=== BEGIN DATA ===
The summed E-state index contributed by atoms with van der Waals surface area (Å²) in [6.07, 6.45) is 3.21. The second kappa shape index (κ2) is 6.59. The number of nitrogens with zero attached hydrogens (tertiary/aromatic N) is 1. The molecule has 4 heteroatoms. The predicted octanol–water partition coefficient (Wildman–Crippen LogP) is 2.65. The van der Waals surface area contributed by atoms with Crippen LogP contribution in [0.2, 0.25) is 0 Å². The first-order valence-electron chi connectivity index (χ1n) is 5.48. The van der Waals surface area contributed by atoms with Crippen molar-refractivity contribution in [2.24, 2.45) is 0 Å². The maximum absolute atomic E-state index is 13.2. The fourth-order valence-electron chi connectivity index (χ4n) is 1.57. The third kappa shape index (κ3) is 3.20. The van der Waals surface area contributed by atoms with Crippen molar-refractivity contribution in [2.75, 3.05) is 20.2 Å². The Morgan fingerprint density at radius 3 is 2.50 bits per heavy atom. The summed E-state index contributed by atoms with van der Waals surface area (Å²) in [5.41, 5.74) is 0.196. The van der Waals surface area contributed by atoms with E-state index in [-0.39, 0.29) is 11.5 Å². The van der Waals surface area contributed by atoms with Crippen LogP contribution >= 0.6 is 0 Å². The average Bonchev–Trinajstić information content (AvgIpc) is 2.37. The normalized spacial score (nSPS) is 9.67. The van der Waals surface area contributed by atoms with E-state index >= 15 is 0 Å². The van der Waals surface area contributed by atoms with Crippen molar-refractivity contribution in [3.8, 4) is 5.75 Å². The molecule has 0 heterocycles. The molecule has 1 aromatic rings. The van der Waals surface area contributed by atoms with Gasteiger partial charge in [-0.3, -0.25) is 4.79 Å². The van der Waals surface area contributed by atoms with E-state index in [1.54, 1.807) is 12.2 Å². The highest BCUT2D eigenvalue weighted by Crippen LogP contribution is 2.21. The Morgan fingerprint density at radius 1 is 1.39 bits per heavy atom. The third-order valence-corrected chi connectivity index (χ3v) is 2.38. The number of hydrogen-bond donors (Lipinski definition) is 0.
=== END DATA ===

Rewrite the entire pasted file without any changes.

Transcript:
The summed E-state index contributed by atoms with van der Waals surface area (Å²) in [6.07, 6.45) is 3.21. The second kappa shape index (κ2) is 6.59. The number of nitrogens with zero attached hydrogens (tertiary/aromatic N) is 1. The molecule has 4 heteroatoms. The predicted octanol–water partition coefficient (Wildman–Crippen LogP) is 2.65. The van der Waals surface area contributed by atoms with Crippen LogP contribution in [0.2, 0.25) is 0 Å². The first-order valence-electron chi connectivity index (χ1n) is 5.48. The van der Waals surface area contributed by atoms with Crippen molar-refractivity contribution in [2.24, 2.45) is 0 Å². The maximum absolute atomic E-state index is 13.2. The fourth-order valence-electron chi connectivity index (χ4n) is 1.57. The third kappa shape index (κ3) is 3.20. The van der Waals surface area contributed by atoms with Crippen molar-refractivity contribution in [2.75, 3.05) is 20.2 Å². The Morgan fingerprint density at radius 3 is 2.50 bits per heavy atom. The summed E-state index contributed by atoms with van der Waals surface area (Å²) in [5.41, 5.74) is 0.196. The van der Waals surface area contributed by atoms with E-state index in [-0.39, 0.29) is 11.5 Å². The van der Waals surface area contributed by atoms with Crippen LogP contribution >= 0.6 is 0 Å². The average Bonchev–Trinajstić information content (AvgIpc) is 2.37. The normalized spacial score (nSPS) is 9.67. The van der Waals surface area contributed by atoms with E-state index >= 15 is 0 Å². The van der Waals surface area contributed by atoms with Crippen molar-refractivity contribution in [3.8, 4) is 5.75 Å². The molecule has 0 heterocycles. The molecule has 1 aromatic rings. The van der Waals surface area contributed by atoms with Gasteiger partial charge in [-0.3, -0.25) is 4.79 Å². The van der Waals surface area contributed by atoms with E-state index in [1.54, 1.807) is 12.2 Å². The highest BCUT2D eigenvalue weighted by Crippen LogP contribution is 2.21. The Morgan fingerprint density at radius 1 is 1.39 bits per heavy atom. The third-order valence-corrected chi connectivity index (χ3v) is 2.38. The number of hydrogen-bond donors (Lipinski definition) is 0.